The dynamic sisters Shweta and Ruchi Bhatia have one thing in common for sure; their love for fashion. Shweta, a self professed shopaholic also happens to be the Fashion & Beauty Editor at Femina Middle East while Ruchi works in finance.
Follow their journey and their blog at www.thefword.in
Put on, zip up, snuggle in and walk out with pizazz! For years the “jacket” has been the adult version of a security blanket. This includes even the most uncomfortable ones, which we buy when we are on a threadbare allowance, and the faux leather ones that make us feel like we’re being hugged by a polar bear (the friendly kind, of course) while still looking like Victoria Beckham.
For someone born and brought up in the desert, the idea of wearing jackets all the time was daunting when I first moved to England. I was perpetually cold because I found jackets too heavy and instead, chose to wear cardigans that would match. Needless to say, it was a bad idea! Jackets have been around since the Ice Age (can’t argue with that), and it really isn’t that difficult to find something that matches your style, your preference in comfort levels and the price point you are looking for.
While we have Coco Chanel to thank for putting women in pants, there was a certain Mr. Thomas Burberry in the late 1870s who was working on something fabulous that would become the iconic staple of any place that had cold temperatures.
The Burberry Trench Coat was first created during World War I, where it became a popular essential for soldiers and sportsmen. Over time, it was worn by movie stars, popular public figures, and emulated by various designers who flooded the markets with the rich woven wools along with waterproof versions to suit every basic need and any desire to be fashionable.
The 1920s fused “all that jazz” into the women’s jackets. They wore jackets with fur collars and thin lapels that were single buttoned and beltless. They often chose to line the coat cuffs with matching fur. The Victoria Beckham affordable versions were made without the fur and with contrasting silk or satin lining instead. Unlike the Burberry Trench Coat, which came in varying lengths, the coats in the times of Mr. Gatsby were full length down to the ankles, often to keep warm in the open aired Model T cars that were all the rage during the art deco era.
The Jacket started evolving with women’s empowerment. The 1930s saw powerful square shoulders, padded box shaped tweed jackets with wide lapels and various pockets, that were tighter around the waist and focused on increasing the horizontal of the shoulder! The jackets got shorter to match the high waist skirts that came back in vogue to make women look more ‘womanly’.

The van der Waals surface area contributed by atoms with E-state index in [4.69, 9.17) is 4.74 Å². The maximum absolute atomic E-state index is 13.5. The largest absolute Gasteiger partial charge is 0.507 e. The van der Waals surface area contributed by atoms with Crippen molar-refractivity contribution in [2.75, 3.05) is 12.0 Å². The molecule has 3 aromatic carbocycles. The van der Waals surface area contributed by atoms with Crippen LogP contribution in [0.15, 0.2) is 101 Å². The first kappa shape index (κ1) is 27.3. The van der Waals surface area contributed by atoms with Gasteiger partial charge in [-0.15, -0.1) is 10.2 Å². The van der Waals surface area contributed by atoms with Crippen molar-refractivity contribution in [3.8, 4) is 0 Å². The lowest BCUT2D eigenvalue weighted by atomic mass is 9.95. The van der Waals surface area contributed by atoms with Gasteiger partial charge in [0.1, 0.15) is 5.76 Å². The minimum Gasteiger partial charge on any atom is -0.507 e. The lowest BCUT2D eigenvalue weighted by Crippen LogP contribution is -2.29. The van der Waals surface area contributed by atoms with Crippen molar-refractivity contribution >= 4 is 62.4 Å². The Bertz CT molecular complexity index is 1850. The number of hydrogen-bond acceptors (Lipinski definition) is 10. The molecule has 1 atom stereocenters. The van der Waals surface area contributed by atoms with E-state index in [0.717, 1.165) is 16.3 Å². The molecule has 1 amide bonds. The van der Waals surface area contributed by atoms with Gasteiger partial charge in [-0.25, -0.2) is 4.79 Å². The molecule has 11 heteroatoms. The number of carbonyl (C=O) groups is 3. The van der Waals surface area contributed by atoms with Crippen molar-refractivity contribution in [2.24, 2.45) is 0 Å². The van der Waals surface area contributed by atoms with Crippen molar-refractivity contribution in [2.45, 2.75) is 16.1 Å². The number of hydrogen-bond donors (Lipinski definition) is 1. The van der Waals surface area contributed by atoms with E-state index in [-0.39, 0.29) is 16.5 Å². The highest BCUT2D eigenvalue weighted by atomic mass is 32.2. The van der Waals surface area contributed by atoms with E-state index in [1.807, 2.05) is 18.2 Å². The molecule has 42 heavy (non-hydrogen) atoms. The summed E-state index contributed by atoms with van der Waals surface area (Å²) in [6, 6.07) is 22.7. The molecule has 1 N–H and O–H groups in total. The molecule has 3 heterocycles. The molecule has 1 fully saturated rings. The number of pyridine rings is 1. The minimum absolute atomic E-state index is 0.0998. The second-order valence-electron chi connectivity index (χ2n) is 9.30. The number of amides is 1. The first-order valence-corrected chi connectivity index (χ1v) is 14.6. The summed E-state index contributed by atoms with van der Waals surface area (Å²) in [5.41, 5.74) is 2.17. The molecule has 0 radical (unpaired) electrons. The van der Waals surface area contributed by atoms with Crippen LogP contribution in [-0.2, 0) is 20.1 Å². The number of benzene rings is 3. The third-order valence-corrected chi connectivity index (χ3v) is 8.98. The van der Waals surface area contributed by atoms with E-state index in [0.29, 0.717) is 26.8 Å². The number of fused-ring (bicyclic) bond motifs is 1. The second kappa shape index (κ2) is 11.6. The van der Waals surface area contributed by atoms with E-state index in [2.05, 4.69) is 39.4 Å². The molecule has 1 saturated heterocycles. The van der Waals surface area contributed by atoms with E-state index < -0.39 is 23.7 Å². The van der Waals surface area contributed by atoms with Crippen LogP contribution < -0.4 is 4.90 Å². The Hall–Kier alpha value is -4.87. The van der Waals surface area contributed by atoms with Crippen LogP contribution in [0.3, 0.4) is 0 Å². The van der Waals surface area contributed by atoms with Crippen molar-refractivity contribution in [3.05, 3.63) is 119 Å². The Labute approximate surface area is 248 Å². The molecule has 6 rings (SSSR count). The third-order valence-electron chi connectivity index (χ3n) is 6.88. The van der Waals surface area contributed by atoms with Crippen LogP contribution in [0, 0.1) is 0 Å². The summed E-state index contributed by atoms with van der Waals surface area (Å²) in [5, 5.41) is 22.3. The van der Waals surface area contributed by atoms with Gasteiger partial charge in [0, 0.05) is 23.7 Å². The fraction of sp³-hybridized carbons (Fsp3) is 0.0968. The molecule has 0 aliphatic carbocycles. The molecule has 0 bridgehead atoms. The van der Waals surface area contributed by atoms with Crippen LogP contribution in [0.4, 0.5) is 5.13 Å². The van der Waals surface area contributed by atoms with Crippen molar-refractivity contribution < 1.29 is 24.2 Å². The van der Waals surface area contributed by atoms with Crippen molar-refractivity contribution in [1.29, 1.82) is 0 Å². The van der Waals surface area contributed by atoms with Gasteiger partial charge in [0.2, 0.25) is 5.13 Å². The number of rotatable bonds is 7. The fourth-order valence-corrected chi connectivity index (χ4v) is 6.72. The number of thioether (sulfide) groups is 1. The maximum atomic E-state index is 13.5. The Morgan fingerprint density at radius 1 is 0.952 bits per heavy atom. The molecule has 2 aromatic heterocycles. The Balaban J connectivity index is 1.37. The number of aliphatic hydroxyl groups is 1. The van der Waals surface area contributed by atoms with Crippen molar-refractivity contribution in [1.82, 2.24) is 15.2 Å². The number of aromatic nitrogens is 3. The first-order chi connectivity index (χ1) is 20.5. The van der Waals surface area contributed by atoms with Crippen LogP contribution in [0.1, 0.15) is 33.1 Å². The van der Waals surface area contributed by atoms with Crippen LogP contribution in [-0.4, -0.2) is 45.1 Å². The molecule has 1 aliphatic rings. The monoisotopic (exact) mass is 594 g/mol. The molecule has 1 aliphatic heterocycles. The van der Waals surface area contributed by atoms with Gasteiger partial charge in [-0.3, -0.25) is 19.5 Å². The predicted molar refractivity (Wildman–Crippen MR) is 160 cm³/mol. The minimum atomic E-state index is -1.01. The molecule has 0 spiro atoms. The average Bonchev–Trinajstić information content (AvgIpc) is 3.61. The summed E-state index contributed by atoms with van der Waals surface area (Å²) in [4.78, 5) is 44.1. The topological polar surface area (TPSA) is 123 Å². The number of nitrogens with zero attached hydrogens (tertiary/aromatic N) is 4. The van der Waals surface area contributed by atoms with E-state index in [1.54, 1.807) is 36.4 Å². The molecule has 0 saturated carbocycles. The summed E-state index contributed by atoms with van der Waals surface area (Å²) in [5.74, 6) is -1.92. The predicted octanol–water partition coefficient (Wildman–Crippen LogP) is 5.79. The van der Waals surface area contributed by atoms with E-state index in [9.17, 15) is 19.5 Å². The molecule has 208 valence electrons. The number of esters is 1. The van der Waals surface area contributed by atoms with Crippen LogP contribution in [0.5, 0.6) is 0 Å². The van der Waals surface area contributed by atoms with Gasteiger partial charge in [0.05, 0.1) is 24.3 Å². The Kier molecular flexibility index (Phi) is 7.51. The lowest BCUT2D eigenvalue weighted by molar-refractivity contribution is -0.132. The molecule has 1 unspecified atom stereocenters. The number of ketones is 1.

Our personal favorite is the Bomber jacket! Pun not intended; the bomber jacket almost rose like a savior out of World War II and was used by pilots who needed protection against the cold temperature in higher altitudes.
With the advancement in leather making and various waterproof fabrics, the bomber jacket moved from being combat gear to day-to-day civilian attire. The garment was embraced by the working class youth; the punk culture and the rock and roll lovers had finally found something that helped them find a place in the big (certainly not bad) world of fashion after years of long, tight and boxy clothes that were almost too formal for them to feel comfortable in.
Options, options everywhere! It’s amazing how there are so many high street brands to choose from.
From the very feminine duster jackets, that have helped horsemen/women protect their clothing from trail dust for the past few decades but now just making us look pretty, to the very utilitarian down jackets, to the bomber jacket! Yes, maybe it is worrying that the potential US presidential candidate Mr. Kanye West may have a special liking for them, but you can always make it your own.
If you are boy-shaped then go for a classic cropped jacket. They help add curves and are great on fitted silhouettes. Avoid doublebreasted jackets! For the petite figured, go for narrow sleeves and high armholes. Don’t wear voluminous shapes as no matter how great the jacket may be on it’s own, you will tend to look floppy.
The tall bodied need to go for colored cropped boxy jackets that narrow at the waist. Pairing with other solids helps beak up a tall figure. Avoid the roomy, loose hip length jackets. That kind of cut is overwhelming paired with a tall frame. If you are a plus size, go for a drapey shaped jacket, if that’s not too long. A slightly curved bottom can make your waist look narrower.